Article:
PERFORMING STILL IMAGES: DAVID CLAERBOUT AND MATTHEW BUCKINGHAM
UMMA’s third year of offering dynamic and thought provoking contemporary video, film, and time-based projects that complement its collections and extend its global contemporary reach will be presented not only in the Museum’s dedicated New Media Gallery but will also animate unexpected spaces throughout the building, including the Apse.
Guest curated by Rudolf Frieling, the three exhibitions that make up the 2013–14 New Media Gallery season address performativity in contemporary art through time-based approaches by some of the most innovative artists working in the medium today. As Curator of Media Arts at the San Francisco Museum of Modern Art, Frieling has organized numerous exhibitions, including The Art of Participation: 1950 to Now (2008) and Stage Presence: Theatricality in Art and Media (2012). Prior to his arrival at SFMOMA in 2006, Frieling held curatorial positions at the Center for Art and Media (ZKM) in Karlsruhe, Germany. All but one of the works in this year’s new media installations are generous loans from SFMOMA.
The first exhibition of the series, Performing Still Images: David Claerbout and Matthew Buckingham, explores two distinct ways of translating the two-dimensional medium of photography into an immersive experience in space and time. Both artists use projected images. In Image of Absalon To Be Projected Until It Vanishes (2001), Buckingham, an American artist, displays an interest in social memory and place, while Belgian artist Claerbout’s The American Room (2009–10) focuses on suspended narratives and the role of architecture.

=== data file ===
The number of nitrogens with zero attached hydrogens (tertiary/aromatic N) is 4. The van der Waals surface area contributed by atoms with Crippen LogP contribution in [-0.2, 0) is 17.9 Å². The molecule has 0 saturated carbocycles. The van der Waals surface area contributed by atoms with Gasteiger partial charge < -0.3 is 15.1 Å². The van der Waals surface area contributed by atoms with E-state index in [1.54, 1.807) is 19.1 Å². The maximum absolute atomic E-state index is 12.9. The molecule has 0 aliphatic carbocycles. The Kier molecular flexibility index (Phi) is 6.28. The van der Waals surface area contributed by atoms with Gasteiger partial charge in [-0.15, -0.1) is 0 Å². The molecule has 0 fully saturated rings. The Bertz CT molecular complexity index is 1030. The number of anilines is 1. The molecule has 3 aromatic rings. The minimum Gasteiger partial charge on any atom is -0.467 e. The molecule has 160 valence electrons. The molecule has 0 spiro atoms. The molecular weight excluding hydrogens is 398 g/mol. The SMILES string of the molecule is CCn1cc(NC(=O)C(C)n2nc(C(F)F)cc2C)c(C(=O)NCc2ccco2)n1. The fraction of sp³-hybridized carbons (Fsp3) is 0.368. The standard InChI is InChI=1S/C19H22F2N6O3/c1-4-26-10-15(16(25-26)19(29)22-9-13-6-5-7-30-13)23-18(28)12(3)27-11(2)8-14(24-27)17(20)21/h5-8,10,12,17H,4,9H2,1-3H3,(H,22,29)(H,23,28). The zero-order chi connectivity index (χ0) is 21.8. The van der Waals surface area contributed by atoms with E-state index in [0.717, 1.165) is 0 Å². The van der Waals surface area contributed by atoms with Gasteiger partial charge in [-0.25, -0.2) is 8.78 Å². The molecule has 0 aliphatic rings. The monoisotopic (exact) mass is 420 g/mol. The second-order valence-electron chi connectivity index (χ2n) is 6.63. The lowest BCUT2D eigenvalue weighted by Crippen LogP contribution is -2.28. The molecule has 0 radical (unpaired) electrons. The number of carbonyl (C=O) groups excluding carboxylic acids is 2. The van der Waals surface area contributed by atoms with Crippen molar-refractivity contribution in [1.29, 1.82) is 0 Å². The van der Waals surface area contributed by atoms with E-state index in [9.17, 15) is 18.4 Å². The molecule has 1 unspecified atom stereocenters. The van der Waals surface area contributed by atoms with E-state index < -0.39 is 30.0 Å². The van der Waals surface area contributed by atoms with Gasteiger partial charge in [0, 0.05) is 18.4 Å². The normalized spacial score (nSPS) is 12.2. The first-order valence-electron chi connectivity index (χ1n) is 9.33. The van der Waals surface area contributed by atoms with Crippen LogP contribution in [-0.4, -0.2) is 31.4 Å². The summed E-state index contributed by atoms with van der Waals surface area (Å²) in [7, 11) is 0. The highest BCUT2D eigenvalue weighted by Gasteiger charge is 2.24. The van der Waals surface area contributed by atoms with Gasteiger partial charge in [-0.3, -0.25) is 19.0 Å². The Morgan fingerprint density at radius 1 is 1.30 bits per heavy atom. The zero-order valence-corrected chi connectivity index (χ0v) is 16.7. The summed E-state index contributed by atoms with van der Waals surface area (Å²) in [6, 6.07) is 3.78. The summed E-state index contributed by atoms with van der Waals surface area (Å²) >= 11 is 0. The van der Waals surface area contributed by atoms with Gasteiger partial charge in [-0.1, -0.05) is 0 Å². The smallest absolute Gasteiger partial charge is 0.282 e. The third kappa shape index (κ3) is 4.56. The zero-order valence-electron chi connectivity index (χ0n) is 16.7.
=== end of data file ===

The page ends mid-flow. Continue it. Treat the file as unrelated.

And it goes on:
David Claerbout, The American Room (still), 2009-10; Single-channel HD video projection, Dolby Digital-encoded surround sound, 5.1 channels, 24:29 min.; Collection SFMOMA; © 2013 David Claerbout
The second installation of the year, Affecting the Audience: Anthony Discenza, Aurélien Froment, and Dora García, on view January 11 through April 27, 2014, emphasizes how the construction of images or effects impacts the viewer directly or psychologically. The concluding exhibition of the series, Appropriation and Collaboration: Harrell Fletcher, Miranda July, and Christian Marclay, which runs from May 3 through July 20, 2014, includes the powerful collaborative online project Learning to Love You More (2002–09) by Fletcher and July, as well as Marclay’s iconic video Telephones (1995).
“Taken together, these three exhibitions constitute a multiplicity of perspectives on what it means to construct a time-based experience of art,” said Frieling. “They address the way that the production of contemporary art exceeds the boundaries of genres and institutional frameworks, offering opportunities to review art histories as much as they produce new narratives.”
Lead support for the 2013–14 New Media Gallery season is provided by the University of Michigan Office of the Provost and the Herbert W. and Susan L. Johe Endowment.